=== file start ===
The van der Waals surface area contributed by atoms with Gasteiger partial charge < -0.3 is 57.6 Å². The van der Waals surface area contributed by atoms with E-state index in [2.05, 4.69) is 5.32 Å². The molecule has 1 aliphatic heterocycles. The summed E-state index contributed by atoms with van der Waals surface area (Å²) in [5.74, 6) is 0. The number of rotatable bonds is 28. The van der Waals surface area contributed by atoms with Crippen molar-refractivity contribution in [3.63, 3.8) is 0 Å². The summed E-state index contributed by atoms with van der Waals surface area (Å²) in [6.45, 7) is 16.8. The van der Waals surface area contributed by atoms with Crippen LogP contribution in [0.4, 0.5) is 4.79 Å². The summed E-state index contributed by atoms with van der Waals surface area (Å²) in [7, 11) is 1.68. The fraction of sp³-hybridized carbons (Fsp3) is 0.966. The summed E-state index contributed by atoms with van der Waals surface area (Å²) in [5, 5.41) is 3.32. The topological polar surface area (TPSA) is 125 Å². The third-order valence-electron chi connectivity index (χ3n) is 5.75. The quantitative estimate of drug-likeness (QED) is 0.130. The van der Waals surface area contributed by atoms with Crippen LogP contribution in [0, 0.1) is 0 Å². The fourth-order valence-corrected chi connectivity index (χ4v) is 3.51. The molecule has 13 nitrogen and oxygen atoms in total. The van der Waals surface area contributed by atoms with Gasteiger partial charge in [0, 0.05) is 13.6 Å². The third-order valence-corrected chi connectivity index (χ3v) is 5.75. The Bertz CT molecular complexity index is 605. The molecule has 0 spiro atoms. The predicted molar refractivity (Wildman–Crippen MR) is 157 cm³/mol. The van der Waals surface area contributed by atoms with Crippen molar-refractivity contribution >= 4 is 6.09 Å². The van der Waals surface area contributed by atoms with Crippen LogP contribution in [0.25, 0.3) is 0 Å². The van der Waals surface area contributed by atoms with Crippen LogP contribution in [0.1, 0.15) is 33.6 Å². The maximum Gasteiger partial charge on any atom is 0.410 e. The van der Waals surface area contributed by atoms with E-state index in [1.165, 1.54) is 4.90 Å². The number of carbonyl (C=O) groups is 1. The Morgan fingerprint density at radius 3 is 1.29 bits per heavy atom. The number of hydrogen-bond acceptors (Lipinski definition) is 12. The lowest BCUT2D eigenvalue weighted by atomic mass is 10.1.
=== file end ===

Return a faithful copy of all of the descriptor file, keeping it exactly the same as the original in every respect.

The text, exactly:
The van der Waals surface area contributed by atoms with Gasteiger partial charge < -0.3 is 57.6 Å². The van der Waals surface area contributed by atoms with E-state index in [2.05, 4.69) is 5.32 Å². The molecule has 1 aliphatic heterocycles. The summed E-state index contributed by atoms with van der Waals surface area (Å²) in [5.74, 6) is 0. The number of rotatable bonds is 28. The van der Waals surface area contributed by atoms with Crippen molar-refractivity contribution in [3.63, 3.8) is 0 Å². The summed E-state index contributed by atoms with van der Waals surface area (Å²) in [6.45, 7) is 16.8. The van der Waals surface area contributed by atoms with Crippen LogP contribution in [0.4, 0.5) is 4.79 Å². The summed E-state index contributed by atoms with van der Waals surface area (Å²) in [7, 11) is 1.68. The fraction of sp³-hybridized carbons (Fsp3) is 0.966. The summed E-state index contributed by atoms with van der Waals surface area (Å²) in [5, 5.41) is 3.32. The topological polar surface area (TPSA) is 125 Å². The third-order valence-electron chi connectivity index (χ3n) is 5.75. The quantitative estimate of drug-likeness (QED) is 0.130. The van der Waals surface area contributed by atoms with Crippen LogP contribution in [0, 0.1) is 0 Å². The fourth-order valence-corrected chi connectivity index (χ4v) is 3.51. The molecule has 13 nitrogen and oxygen atoms in total. The van der Waals surface area contributed by atoms with Gasteiger partial charge in [0, 0.05) is 13.6 Å². The third-order valence-corrected chi connectivity index (χ3v) is 5.75. The Bertz CT molecular complexity index is 605. The molecule has 0 spiro atoms. The predicted molar refractivity (Wildman–Crippen MR) is 157 cm³/mol. The van der Waals surface area contributed by atoms with Crippen molar-refractivity contribution >= 4 is 6.09 Å². The van der Waals surface area contributed by atoms with Crippen LogP contribution in [0.25, 0.3) is 0 Å². The van der Waals surface area contributed by atoms with Crippen LogP contribution in [0.1, 0.15) is 33.6 Å². The maximum Gasteiger partial charge on any atom is 0.410 e. The van der Waals surface area contributed by atoms with E-state index in [1.165, 1.54) is 4.90 Å². The number of carbonyl (C=O) groups is 1. The Morgan fingerprint density at radius 3 is 1.29 bits per heavy atom. The number of hydrogen-bond acceptors (Lipinski definition) is 12. The lowest BCUT2D eigenvalue weighted by atomic mass is 10.1.